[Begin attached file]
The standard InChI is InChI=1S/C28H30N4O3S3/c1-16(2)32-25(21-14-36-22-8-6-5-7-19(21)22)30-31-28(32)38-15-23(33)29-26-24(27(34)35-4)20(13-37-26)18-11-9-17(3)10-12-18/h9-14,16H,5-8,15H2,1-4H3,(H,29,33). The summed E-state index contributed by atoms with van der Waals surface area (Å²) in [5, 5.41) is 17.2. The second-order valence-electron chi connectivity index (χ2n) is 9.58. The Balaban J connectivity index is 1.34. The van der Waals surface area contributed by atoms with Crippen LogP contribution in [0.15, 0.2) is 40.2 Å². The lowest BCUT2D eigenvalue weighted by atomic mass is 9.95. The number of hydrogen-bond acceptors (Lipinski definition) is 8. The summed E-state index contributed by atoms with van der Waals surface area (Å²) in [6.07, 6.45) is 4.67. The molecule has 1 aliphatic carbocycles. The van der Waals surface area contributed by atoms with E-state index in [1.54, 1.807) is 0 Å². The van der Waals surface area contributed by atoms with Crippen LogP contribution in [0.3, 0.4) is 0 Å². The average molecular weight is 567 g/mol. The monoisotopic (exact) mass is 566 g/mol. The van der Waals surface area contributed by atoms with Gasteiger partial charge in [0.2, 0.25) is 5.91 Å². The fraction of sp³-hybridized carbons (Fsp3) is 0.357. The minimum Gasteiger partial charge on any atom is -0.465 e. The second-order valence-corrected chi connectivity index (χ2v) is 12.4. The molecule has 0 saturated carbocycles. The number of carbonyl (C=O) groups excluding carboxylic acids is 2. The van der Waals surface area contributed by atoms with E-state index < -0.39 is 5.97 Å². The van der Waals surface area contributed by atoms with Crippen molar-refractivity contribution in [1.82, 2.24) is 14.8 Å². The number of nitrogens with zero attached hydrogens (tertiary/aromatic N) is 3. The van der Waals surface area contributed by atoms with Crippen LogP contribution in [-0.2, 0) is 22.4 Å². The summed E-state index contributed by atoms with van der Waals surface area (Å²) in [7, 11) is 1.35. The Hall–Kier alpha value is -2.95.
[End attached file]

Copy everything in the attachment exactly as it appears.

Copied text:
The standard InChI is InChI=1S/C28H30N4O3S3/c1-16(2)32-25(21-14-36-22-8-6-5-7-19(21)22)30-31-28(32)38-15-23(33)29-26-24(27(34)35-4)20(13-37-26)18-11-9-17(3)10-12-18/h9-14,16H,5-8,15H2,1-4H3,(H,29,33). The summed E-state index contributed by atoms with van der Waals surface area (Å²) in [5, 5.41) is 17.2. The second-order valence-electron chi connectivity index (χ2n) is 9.58. The Balaban J connectivity index is 1.34. The van der Waals surface area contributed by atoms with Crippen LogP contribution in [0.15, 0.2) is 40.2 Å². The lowest BCUT2D eigenvalue weighted by atomic mass is 9.95. The number of hydrogen-bond acceptors (Lipinski definition) is 8. The summed E-state index contributed by atoms with van der Waals surface area (Å²) in [6.07, 6.45) is 4.67. The molecule has 1 aliphatic carbocycles. The van der Waals surface area contributed by atoms with E-state index in [1.54, 1.807) is 0 Å². The van der Waals surface area contributed by atoms with Crippen LogP contribution in [0.3, 0.4) is 0 Å². The average molecular weight is 567 g/mol. The monoisotopic (exact) mass is 566 g/mol. The van der Waals surface area contributed by atoms with Gasteiger partial charge in [0.2, 0.25) is 5.91 Å². The fraction of sp³-hybridized carbons (Fsp3) is 0.357. The minimum Gasteiger partial charge on any atom is -0.465 e. The second-order valence-corrected chi connectivity index (χ2v) is 12.4. The molecule has 0 saturated carbocycles. The number of carbonyl (C=O) groups excluding carboxylic acids is 2. The van der Waals surface area contributed by atoms with E-state index < -0.39 is 5.97 Å². The van der Waals surface area contributed by atoms with Crippen molar-refractivity contribution in [1.82, 2.24) is 14.8 Å². The number of nitrogens with zero attached hydrogens (tertiary/aromatic N) is 3. The van der Waals surface area contributed by atoms with Crippen LogP contribution in [-0.2, 0) is 22.4 Å². The summed E-state index contributed by atoms with van der Waals surface area (Å²) in [7, 11) is 1.35. The Hall–Kier alpha value is -2.95.